July 12, 2016

Ceiling Fans for the Winter

You may be surprised to know that ceiling fans can save you money on your heating bills as well! During the winter, the warm air warm air rises to the ceiling and the cold air remains closer to the floor. In order to force the warm air down, turn the fan on reverse (clockwise when looking up at the fan). This will pull the cold air upwards pushing the warm air up against the ceiling and back down the walls, warming up the room without you feeling any breeze. We recommend putting it on a low setting in the winter which does the job and you can be sure there wont be an air flow felt.Using a ceiling fan efficiently can shave up to 10 per cent off your annual heating costs.

In the summer, the fan should rotate counter-clockwise, pushing the air down which creates an air flow on the person standing underneath. The fan doesn't actually cool down the room and therefor leaving it on when no one is in the room is a waste of electricity.

It's worth mentioning that some people like to always put on the reverse setting because the direct air flow bothers them. In such a case it should definitely be on a high setting in order to get the air moving and create a cooling effect.

July 12, 2016

The Matthews Fan Company Story

Chuck Matthews founded the Matthews Fan company in his home town of Chicago in 1992.  Marketing their products under the brand names, "Matthews-Gerbar" and "Atlas," Matthews' goal is to build visually appealing and superbly functioning ceiling and wall fans with identifiable personality.In business since 1992, Matthews’ fans are functional, innovative and suitable for both residential and commercial applications. The Matthews-Gerber fans are individually handmade from either solid, ecologically harvested Brazilian mahogany fan heads without blade guards or metal fan heads with metal blade guards while the Atlas fans are produced in china .These retro style fans are  bold alternatives to ordinary paddle-style ceiling fans and are sure to be a conversation piece for your guests!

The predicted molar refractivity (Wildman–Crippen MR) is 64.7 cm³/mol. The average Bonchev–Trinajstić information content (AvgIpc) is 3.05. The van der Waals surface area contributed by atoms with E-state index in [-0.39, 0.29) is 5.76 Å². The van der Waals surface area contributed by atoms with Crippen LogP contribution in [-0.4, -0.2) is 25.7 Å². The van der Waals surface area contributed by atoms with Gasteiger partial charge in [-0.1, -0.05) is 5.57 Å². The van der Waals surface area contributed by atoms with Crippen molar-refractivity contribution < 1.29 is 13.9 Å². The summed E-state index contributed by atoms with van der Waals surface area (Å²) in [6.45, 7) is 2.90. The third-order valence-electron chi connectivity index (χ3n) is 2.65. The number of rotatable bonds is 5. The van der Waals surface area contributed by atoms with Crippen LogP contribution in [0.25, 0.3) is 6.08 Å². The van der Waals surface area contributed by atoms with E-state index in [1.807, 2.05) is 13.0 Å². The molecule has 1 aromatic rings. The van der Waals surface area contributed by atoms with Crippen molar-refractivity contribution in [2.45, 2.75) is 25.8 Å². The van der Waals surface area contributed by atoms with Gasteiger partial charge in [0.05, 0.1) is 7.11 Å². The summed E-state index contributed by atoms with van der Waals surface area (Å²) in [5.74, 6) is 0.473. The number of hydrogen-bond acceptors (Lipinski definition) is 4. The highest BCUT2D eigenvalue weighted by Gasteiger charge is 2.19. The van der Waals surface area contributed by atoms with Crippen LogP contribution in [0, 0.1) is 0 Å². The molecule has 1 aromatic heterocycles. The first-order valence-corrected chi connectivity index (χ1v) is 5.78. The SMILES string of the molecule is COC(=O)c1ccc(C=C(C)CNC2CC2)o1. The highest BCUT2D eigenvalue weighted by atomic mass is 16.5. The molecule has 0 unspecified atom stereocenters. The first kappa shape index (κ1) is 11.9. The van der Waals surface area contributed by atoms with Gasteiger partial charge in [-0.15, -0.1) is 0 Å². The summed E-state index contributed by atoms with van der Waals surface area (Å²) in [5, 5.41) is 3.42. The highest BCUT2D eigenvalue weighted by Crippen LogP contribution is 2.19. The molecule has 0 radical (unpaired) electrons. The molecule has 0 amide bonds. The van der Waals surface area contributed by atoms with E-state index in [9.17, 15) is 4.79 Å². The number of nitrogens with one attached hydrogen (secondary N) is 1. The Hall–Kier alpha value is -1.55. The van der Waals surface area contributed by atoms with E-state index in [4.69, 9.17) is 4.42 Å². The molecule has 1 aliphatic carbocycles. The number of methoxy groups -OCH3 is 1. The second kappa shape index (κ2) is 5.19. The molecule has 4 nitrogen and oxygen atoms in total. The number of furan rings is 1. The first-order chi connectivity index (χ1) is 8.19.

All fans come with a Limited Lifetime Warranty and are UL listed.  Matthews Fan Company is incorporated and based in Libertyville, IL, forty miles north of the city of Chicago.


July 11, 2016

What size shoud my ceiling fan be?

The width(blade span) and height of  your ceiling fan is important for  looks, performance and safety.  

Ceiling fan width

AS A RULE OF THUMB: Choose the largest blade span that will fit into the space and remain aesthetically pleasing. 

 Here are the general rules for what blade span will work for your space.

For rooms 15' x 15' and larger.

Fans that have a blade span of 55" and up are perfect for spacious master bedrooms, open game rooms, large living rooms, or rooms with high ceilings. Particularly if the ceilings are higher than 10'.

Be sure to check the CFM rating for larger ceiling fans, look for fans that produce at least 7,000 CFM. Another option for very large rooms would be to purchase multiple standard size fans dual head fans with high CFM ratings.


For rooms 10' x 10' - 12' x 12'.

Fans that have a blade span from 45" to 55" are the most common size and can be used in living rooms, dens, bedrooms, dining rooms, large kitchens, game rooms, or studios. For larger than 15' rooms, you can consider using two fans like this.


For rooms 6' x 6' - 10' x 10'.

Fans that have a blade span from 37" to 44" are best used in small bedrooms and kids rooms, as well as smaller home offices.


For spaces  6' x 6' or less.

Fans that have a blade span from 24" to 36" should be used in very small rooms such as bathrooms, walk-in closets, kitchens and hallways, garages and laundry rooms. We do not recommend fans this small for kids rooms since they can normally use a medium sized or large sized fan for better circulation.


Ceiling fan height 

For a ceiling that is lower then 7.5 feet, for safety reasons you'l need to get a hugger/flushmount fan.

As a general rule, for the strongest air flow, your ceiling fan should hang not more than 8 or 9 feet from the floor. For high or vaulted ceilings, purchase a downrod that will bring the fan down to the right height and make sure the fan has a long enough pull chain or comes with a wall switch or remote control

If you don't need a hugger fan we do not recommend it because the air flow is usually not very strong being that it's so close to the ceiling